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By DAVID STREITFELD and LOUISE STORY
A year after Fannie Mae and Freddie Mac teetered, industry executives and Washington policy makers are worrying that another government mortgage giant could be the next housing domino.
Problems at the Federal Housing Administration, which guarantees mortgages with low down payments, are becoming so acute that some experts warn the agency might need a federal bailout.
Running questions about the F.H.A.’s future — underscored by interviews with policy makers, analysts and home buyers — came to the fore on Thursday on Capitol Hill. In testimony before a House subcommittee, the F.H.A. commissioner, David H. Stevens, assured lawmakers that his agency would not need a bailout and that it was managing its risks.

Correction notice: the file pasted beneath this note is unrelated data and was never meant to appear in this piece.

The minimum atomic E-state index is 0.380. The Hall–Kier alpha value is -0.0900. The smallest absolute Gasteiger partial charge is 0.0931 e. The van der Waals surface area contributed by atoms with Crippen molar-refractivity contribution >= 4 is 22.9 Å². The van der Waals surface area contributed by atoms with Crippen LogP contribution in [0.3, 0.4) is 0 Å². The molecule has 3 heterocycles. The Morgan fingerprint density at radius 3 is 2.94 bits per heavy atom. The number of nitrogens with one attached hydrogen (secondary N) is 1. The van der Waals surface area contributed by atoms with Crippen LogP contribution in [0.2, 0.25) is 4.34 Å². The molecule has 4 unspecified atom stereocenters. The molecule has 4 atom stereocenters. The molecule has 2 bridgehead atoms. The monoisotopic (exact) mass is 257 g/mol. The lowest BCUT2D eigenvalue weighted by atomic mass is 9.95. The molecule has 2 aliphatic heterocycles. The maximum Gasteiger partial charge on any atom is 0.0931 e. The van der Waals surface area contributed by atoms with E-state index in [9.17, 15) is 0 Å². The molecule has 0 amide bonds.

But he acknowledged that some 20 percent of F.H.A. loans insured last year — and as many as 24 percent of those from 2007 — faced serious problems including foreclosure, offering a preview of a forthcoming audit of the agency’s finances.